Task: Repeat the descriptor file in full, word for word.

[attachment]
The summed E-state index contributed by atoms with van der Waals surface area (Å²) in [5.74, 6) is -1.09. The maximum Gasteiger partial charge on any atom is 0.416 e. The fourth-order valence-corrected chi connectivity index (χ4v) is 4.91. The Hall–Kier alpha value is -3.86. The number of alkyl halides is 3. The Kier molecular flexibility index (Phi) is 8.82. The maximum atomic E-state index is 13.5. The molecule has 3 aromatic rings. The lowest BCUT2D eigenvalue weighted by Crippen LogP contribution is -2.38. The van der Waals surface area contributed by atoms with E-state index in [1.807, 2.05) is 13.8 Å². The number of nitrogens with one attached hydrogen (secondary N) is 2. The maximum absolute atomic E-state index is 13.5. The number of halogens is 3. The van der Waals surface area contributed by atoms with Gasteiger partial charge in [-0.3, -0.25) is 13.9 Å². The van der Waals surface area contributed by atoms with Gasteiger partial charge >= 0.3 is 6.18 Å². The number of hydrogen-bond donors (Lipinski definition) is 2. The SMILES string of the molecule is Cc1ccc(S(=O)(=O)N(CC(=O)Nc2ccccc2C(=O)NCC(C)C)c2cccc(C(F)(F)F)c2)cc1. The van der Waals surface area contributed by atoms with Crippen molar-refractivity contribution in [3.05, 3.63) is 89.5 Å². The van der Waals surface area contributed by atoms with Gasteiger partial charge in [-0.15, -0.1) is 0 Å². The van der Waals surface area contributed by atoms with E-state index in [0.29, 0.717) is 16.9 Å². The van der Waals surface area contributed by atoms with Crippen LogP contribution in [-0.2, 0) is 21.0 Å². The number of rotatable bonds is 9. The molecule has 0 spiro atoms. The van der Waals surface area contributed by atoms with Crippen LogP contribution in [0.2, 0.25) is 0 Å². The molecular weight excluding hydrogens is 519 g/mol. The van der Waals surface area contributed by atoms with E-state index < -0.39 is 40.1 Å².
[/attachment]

The summed E-state index contributed by atoms with van der Waals surface area (Å²) in [5.74, 6) is -1.09. The maximum Gasteiger partial charge on any atom is 0.416 e. The fourth-order valence-corrected chi connectivity index (χ4v) is 4.91. The Hall–Kier alpha value is -3.86. The number of alkyl halides is 3. The Kier molecular flexibility index (Phi) is 8.82. The maximum atomic E-state index is 13.5. The molecule has 3 aromatic rings. The lowest BCUT2D eigenvalue weighted by Crippen LogP contribution is -2.38. The van der Waals surface area contributed by atoms with E-state index in [1.807, 2.05) is 13.8 Å². The number of nitrogens with one attached hydrogen (secondary N) is 2. The maximum absolute atomic E-state index is 13.5. The number of halogens is 3. The van der Waals surface area contributed by atoms with Gasteiger partial charge in [-0.3, -0.25) is 13.9 Å². The van der Waals surface area contributed by atoms with Gasteiger partial charge >= 0.3 is 6.18 Å². The number of hydrogen-bond donors (Lipinski definition) is 2. The SMILES string of the molecule is Cc1ccc(S(=O)(=O)N(CC(=O)Nc2ccccc2C(=O)NCC(C)C)c2cccc(C(F)(F)F)c2)cc1. The van der Waals surface area contributed by atoms with Crippen molar-refractivity contribution in [3.05, 3.63) is 89.5 Å². The van der Waals surface area contributed by atoms with Gasteiger partial charge in [-0.15, -0.1) is 0 Å². The van der Waals surface area contributed by atoms with E-state index in [0.29, 0.717) is 16.9 Å². The van der Waals surface area contributed by atoms with Crippen LogP contribution in [-0.2, 0) is 21.0 Å². The number of rotatable bonds is 9. The molecule has 0 spiro atoms. The van der Waals surface area contributed by atoms with Crippen LogP contribution in [0.2, 0.25) is 0 Å². The molecular weight excluding hydrogens is 519 g/mol. The van der Waals surface area contributed by atoms with E-state index < -0.39 is 40.1 Å².